Back to the Table of Contents


RESULTS

The project accomplished the following:

  • The association held three seminars in April and May 2003 in three New Jersey municipalities on the benefits of making communities more bikeable and walkable and the steps necessary to achieve this.
  • The association published a feature article, "Health-conscious Community Planning," in ANJEC Report, its quarterly publication.
  • The association published Pathways for the Garden State: A Local Government Guide to Planning Walkable, Bikeable Communities, a booklet on creating greenways throughout the state. It is available online. The report includes chapters on:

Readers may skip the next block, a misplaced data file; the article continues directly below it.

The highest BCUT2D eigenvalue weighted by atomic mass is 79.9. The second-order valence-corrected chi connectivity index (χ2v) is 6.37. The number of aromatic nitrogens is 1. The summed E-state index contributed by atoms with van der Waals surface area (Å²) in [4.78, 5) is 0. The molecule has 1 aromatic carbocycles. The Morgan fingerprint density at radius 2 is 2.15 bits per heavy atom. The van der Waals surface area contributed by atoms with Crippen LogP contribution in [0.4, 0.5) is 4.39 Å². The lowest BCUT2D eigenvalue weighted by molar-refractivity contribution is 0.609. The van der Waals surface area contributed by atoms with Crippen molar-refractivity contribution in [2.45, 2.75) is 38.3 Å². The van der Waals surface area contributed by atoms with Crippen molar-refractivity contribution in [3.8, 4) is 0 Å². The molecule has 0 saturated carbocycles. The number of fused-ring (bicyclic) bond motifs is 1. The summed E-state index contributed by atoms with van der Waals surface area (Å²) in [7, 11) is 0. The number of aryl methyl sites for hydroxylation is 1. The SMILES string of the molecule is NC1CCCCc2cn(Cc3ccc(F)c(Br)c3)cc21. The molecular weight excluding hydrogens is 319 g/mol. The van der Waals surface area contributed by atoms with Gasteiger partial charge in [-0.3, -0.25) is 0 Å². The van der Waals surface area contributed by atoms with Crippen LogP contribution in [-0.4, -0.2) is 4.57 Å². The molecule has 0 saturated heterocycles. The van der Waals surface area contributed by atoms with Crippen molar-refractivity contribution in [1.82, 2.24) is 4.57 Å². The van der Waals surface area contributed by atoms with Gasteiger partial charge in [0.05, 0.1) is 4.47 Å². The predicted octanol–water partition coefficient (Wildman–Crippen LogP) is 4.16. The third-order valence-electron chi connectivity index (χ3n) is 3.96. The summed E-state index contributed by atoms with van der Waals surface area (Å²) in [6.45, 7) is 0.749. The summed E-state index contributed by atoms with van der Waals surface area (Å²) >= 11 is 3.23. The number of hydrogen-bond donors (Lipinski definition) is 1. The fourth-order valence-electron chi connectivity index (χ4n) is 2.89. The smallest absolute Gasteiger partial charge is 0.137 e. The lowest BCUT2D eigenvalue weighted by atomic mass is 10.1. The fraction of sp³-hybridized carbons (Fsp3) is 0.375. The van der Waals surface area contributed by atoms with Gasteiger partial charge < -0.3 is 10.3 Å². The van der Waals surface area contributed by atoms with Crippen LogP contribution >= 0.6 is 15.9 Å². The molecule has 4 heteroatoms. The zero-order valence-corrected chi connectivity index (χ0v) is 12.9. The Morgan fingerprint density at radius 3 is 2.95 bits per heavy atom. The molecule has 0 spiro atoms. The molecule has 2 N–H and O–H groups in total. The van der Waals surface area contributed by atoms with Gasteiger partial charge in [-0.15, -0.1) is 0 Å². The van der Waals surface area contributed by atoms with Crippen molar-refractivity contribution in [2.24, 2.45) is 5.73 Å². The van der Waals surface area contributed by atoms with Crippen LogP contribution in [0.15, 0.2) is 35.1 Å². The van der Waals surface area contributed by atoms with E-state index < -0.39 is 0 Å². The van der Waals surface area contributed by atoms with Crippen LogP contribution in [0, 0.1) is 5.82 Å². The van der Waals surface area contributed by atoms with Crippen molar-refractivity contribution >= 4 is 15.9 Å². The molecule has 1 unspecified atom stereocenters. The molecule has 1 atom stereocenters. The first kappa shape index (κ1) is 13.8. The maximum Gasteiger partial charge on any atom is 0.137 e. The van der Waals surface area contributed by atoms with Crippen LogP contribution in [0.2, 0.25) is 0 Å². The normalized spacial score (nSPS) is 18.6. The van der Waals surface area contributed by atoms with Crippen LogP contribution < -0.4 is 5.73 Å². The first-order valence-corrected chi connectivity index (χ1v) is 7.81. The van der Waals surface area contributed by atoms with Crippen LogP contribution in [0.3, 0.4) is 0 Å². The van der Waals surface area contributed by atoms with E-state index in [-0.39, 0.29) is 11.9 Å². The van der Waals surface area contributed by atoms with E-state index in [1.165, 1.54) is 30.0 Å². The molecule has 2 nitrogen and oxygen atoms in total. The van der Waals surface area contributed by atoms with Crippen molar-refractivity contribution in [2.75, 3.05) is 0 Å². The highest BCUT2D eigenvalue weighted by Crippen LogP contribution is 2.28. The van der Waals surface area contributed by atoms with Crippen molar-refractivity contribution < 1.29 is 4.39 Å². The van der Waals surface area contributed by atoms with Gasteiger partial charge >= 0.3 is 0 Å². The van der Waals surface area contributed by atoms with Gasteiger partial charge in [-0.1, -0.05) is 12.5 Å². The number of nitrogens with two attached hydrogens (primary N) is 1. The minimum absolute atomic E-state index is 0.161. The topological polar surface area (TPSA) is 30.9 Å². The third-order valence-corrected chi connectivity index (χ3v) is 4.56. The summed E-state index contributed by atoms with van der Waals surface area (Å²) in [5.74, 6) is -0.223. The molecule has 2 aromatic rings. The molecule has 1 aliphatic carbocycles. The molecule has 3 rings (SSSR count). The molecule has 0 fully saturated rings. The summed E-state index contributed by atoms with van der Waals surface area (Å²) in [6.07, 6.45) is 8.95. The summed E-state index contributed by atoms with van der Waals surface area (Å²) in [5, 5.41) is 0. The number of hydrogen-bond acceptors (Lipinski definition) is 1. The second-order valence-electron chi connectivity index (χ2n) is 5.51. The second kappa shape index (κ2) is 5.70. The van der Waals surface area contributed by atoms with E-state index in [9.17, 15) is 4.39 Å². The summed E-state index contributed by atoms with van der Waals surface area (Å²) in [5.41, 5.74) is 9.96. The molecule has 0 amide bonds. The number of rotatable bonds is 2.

• Evaluating your community and identifying needs and concerns.
    • Getting started, using the Environmental Commission as a facilitator, measuring community attitudes and specific needs, getting publicity, sponsoring events, building an alliance and generating support.
    • Developing a plan in both developed areas and areas facing development through reviewing regulatory and planning codes and gathering and mapping the data.
    • Implementing a plan in already developed areas through better facilities for walking and biking, urban design, traffic calming and restrictions on motor vehicle use.
    • Implementing a plan in areas facing development through sidewalks, protecting the land, addressing public access issues and using volunteers for maintenance.